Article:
WRC’s move to a spaceframe chassis should give teams more control over its design. Maximising the chassis’ rigidity and torsional stiffness will improve the car’s overall handling and predictability.

Minimising any chassis compliance will improve the accuracy of set-up changes as the car’s reactions to road surfaces will be dealt purely by the suspension components rather than a flexing chassis.

Obviously the chassis design of a World Rally Car is already at an incredibly high level but an engineer will always be searching for more.

Picking suspension mounting points, or suspension geometries, will also be a key aspect of designing a spaceframe chassis.

Where suspension components are mounted to the chassis plays a big part in camber, caster, and roll centre characteristics. Again these mounting points are high load-bearing locations so combining their locations with strong parts of the spaceframe is important.

Hybrid unit venting

The most noticeable addition to the appearance of Rally1 cars is the cooling vents required for the hybrid unit. Like an internal combustion engine, the battery pack also needs to be cooled.

Side vents are visible on all three test cars, although Hyundai sneakily edited theirs from its reveal photos.

Videos show that Hyundai’s side vents are much narrower than those on Toyota’s GR Yaris test car.

This will be a key design area, confirmed by Hyundai’s secrecy, and will play a huge part in the 2022 title race.

The narrowest vent will keep the car’s frontal area as small as possible, therefore keeping drag losses to a minimum. But if the vent is too small and doesn’t cool the hybrid unit sufficiently then teams will be looking at a list of hybrid unit failures and early retirements.

However, if designers play it too safe with a big vent, they’ll haemorrhage stage-time to their rivals with poor high-speed performance.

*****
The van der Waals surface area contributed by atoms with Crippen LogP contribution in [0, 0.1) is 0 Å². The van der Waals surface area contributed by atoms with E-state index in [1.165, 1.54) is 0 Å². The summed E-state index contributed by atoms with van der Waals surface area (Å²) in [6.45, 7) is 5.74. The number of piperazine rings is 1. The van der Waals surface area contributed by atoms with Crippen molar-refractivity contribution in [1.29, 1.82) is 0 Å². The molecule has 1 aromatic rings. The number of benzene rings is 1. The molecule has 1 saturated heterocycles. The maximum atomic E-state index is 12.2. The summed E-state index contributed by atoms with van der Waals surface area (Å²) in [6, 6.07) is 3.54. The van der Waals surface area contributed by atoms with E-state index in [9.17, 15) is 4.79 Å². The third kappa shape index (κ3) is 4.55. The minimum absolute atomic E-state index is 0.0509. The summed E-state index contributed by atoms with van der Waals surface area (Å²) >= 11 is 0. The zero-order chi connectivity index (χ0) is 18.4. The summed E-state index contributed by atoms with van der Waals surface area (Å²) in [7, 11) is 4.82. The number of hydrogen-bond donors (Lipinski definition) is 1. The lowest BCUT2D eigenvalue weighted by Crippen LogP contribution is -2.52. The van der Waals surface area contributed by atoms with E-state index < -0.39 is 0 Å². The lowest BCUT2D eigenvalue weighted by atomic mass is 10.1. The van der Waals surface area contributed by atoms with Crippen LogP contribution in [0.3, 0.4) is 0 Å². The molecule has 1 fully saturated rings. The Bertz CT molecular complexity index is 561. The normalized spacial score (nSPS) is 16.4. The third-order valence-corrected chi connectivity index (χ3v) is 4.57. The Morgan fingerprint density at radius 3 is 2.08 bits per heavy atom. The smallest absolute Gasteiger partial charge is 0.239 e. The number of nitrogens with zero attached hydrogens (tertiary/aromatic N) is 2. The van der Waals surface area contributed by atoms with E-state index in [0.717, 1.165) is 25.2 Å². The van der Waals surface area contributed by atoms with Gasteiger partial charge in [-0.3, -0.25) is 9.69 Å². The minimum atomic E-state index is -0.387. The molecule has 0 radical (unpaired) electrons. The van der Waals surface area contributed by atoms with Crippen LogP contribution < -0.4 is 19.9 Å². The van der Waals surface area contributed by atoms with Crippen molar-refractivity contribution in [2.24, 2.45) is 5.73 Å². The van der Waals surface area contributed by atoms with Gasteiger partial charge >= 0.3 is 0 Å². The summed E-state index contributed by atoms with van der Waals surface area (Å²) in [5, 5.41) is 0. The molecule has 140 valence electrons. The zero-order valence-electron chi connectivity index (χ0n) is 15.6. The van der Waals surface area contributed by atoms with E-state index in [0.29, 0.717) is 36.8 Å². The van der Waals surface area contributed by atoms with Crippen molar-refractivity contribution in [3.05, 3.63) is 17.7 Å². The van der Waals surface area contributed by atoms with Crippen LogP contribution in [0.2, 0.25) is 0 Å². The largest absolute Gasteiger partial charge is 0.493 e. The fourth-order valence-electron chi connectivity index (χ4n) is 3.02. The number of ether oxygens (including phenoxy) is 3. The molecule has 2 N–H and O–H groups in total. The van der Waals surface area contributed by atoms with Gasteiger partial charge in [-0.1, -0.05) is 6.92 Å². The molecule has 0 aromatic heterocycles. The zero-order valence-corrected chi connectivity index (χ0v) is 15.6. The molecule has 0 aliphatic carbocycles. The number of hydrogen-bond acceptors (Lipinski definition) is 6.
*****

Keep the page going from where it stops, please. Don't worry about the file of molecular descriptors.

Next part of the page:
Channeling the air around the power unit to enable its cooling will also be a key design consideration. Streamlined flow will be sought after as turbulent flow not only creates drag but could effectively block air flow through cooling pipes and decrease the cooling effect.

Teams have also designed a rear bumper vent to expel the hot air from the hybrid unit area. While no released photos show this area of the car, screenshots from testing videos (like the Toyota above) show what to expect.

Perhaps engineers can utilise this hot air exit along with the underbody flow to regain some of the downforce lost from no longer having a large diffuser.

Test, test, test

Now that each team has a test car fit for the stages, engineers will be crawling through data to evaluate how their designs are performing.

With significant changes to car layout, chassis design, aerodynamic features, and power delivery; there is plenty of scope for development before lining up in Monte-Carlo next year.

As always, the massive challenge is making the package work effectively in the heat and altitude of Rally Mexico, the snow of Rally Sweden, and the bone-shaking Acropolis.

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Photos from M-Sport and Hyundai Motorsport

Adam Hall

Brought up in the Irish countryside, Adam was never far away from the world of rallying. From following local events like the Circuit of Ireland and the Ulster Rally, Adam now puts the stories from stages all around the world into words through his website Rally Insight.